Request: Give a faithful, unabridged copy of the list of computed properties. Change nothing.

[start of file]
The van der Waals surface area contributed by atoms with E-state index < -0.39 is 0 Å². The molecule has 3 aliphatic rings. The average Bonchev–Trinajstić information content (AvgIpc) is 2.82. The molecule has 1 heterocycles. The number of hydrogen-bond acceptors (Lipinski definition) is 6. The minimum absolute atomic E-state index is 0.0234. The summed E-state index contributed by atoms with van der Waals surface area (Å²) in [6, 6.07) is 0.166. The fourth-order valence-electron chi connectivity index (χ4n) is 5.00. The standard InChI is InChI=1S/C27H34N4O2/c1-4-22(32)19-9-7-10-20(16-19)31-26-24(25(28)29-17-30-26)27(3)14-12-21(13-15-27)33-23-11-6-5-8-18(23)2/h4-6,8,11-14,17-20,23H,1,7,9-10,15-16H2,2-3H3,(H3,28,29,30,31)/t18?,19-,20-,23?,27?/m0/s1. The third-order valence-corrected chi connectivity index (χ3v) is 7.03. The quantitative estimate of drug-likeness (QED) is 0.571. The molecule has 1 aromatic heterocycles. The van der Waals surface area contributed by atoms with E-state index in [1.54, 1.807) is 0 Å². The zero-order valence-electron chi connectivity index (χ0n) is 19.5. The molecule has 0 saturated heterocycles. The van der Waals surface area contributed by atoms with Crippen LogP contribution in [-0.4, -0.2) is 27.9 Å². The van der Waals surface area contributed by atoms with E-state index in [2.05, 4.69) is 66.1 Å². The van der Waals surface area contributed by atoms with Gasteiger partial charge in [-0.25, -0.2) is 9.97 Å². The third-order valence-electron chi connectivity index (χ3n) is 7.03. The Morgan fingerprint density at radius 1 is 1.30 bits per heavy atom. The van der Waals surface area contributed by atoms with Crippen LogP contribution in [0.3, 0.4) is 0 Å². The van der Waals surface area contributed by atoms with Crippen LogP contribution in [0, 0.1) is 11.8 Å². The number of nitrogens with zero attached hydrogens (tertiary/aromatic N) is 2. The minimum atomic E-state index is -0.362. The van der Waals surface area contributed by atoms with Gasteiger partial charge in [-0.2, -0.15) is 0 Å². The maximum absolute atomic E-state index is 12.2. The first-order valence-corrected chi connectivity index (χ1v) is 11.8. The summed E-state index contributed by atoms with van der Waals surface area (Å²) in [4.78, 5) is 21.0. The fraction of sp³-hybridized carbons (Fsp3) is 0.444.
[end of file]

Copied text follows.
The van der Waals surface area contributed by atoms with E-state index < -0.39 is 0 Å². The molecule has 3 aliphatic rings. The average Bonchev–Trinajstić information content (AvgIpc) is 2.82. The molecule has 1 heterocycles. The number of hydrogen-bond acceptors (Lipinski definition) is 6. The minimum absolute atomic E-state index is 0.0234. The summed E-state index contributed by atoms with van der Waals surface area (Å²) in [6, 6.07) is 0.166. The fourth-order valence-electron chi connectivity index (χ4n) is 5.00. The standard InChI is InChI=1S/C27H34N4O2/c1-4-22(32)19-9-7-10-20(16-19)31-26-24(25(28)29-17-30-26)27(3)14-12-21(13-15-27)33-23-11-6-5-8-18(23)2/h4-6,8,11-14,17-20,23H,1,7,9-10,15-16H2,2-3H3,(H3,28,29,30,31)/t18?,19-,20-,23?,27?/m0/s1. The third-order valence-corrected chi connectivity index (χ3v) is 7.03. The quantitative estimate of drug-likeness (QED) is 0.571. The molecule has 1 aromatic heterocycles. The van der Waals surface area contributed by atoms with E-state index in [1.54, 1.807) is 0 Å². The zero-order valence-electron chi connectivity index (χ0n) is 19.5. The molecule has 0 saturated heterocycles. The van der Waals surface area contributed by atoms with Crippen LogP contribution in [-0.4, -0.2) is 27.9 Å². The van der Waals surface area contributed by atoms with E-state index in [2.05, 4.69) is 66.1 Å². The van der Waals surface area contributed by atoms with Gasteiger partial charge in [-0.25, -0.2) is 9.97 Å². The third-order valence-electron chi connectivity index (χ3n) is 7.03. The Morgan fingerprint density at radius 1 is 1.30 bits per heavy atom. The van der Waals surface area contributed by atoms with Crippen LogP contribution in [0.3, 0.4) is 0 Å². The van der Waals surface area contributed by atoms with Crippen LogP contribution in [0, 0.1) is 11.8 Å². The number of nitrogens with zero attached hydrogens (tertiary/aromatic N) is 2. The minimum atomic E-state index is -0.362. The van der Waals surface area contributed by atoms with Gasteiger partial charge in [-0.2, -0.15) is 0 Å². The maximum absolute atomic E-state index is 12.2. The first-order valence-corrected chi connectivity index (χ1v) is 11.8. The summed E-state index contributed by atoms with van der Waals surface area (Å²) in [4.78, 5) is 21.0. The fraction of sp³-hybridized carbons (Fsp3) is 0.444.